Sunday, 6 September 2015

A child refugee

Before he had turned two years old, this child had fled his hometown to escape a brutal massacre. He had lived in an area of the Middle East that had seen much political turmoil. The current leader of the region was cruel and oppressive; he would do anything to keep his uneasy grasp on political power. This would include committing atrocities that saw many children murdered. So the parents of this baby boy made the difficult journey south to Egypt. They would have taken very little with them and they did not know when they could return.

I am not writing about Aylan Kurdi, the three year old who tragically drowned in the Mediterranean. Although Aylan's death is awful and has struck the hearts of many people, he is not the refugee I wish to discuss here.

This was Jesus. Matthew 2:13 says, "When they had gone, an angel of the Lord appeared to Joseph in a dream. "Get up," he said, "take the child and his mother and escape to Egypt. Stay there until I tell you, for Herod is going to search for the child to kill him." 

So, the young Jesus and his family were refugees. They too had to flee to a foreign and unknown land to seek political asylum. From the outset, Jesus' life was marred by oppression, fear and upheaval. He knew what it was to leave his home, he knew what it was to make a hard and difficult journey, he knew what it was wait until he could return.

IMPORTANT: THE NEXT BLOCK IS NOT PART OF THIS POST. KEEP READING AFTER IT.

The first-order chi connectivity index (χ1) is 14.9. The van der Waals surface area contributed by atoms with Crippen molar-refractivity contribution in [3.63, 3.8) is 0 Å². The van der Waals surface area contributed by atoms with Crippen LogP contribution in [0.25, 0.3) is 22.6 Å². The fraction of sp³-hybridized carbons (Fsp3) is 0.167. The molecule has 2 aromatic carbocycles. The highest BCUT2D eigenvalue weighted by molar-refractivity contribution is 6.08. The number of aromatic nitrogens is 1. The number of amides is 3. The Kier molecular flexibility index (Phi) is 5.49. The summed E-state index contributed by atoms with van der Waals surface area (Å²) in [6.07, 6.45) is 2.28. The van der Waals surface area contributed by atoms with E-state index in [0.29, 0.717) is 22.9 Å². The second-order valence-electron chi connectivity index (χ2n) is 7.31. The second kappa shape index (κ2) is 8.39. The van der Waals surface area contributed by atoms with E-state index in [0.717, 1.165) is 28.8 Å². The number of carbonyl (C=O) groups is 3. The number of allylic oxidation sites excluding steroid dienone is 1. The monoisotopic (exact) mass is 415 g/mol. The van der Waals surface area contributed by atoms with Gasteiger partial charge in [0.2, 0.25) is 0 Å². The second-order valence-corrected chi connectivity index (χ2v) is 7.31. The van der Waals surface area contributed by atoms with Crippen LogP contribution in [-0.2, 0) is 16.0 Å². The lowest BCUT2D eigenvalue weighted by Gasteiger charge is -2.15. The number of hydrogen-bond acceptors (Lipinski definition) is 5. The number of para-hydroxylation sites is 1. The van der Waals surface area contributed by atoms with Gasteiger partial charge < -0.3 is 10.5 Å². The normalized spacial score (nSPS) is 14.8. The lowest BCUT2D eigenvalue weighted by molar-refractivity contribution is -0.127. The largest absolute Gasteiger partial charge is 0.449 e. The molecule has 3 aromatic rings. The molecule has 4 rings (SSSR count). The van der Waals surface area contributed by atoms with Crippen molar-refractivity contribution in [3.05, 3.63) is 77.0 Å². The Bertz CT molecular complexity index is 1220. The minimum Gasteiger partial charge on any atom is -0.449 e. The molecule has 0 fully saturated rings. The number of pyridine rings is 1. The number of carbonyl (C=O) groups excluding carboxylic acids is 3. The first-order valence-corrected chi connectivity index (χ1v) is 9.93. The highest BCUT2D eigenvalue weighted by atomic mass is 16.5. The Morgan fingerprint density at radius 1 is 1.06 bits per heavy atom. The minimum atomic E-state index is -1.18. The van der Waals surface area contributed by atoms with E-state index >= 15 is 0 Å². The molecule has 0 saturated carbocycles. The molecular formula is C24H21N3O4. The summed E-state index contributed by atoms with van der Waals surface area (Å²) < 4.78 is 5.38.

So, when you see images of refugees crossing turbulent seas in unsafe boats or those pressed against barbed wire waiting to pass the next border or those packed on trains in closed down stations, think of Joseph and Mary and a young Jesus. And when you extend your mercy and love towards these refugees, you extend love and mercy towards Jesus too.

Read Matthew 25:31-46, and think about which of the groups in this story you wish to belong to.
Then the righteous will answer him, ‘Lord, when did we see you hungry and feed you, or thirsty and give you something to drink? When did we see you a stranger and invite you in, or needing clothes and clothe you? When did we see you sick or in prison and go to visit you?’

“The King will reply, ‘Truly I tell you, whatever you did for one of the least of these brothers and sisters of mine, you did for me.’

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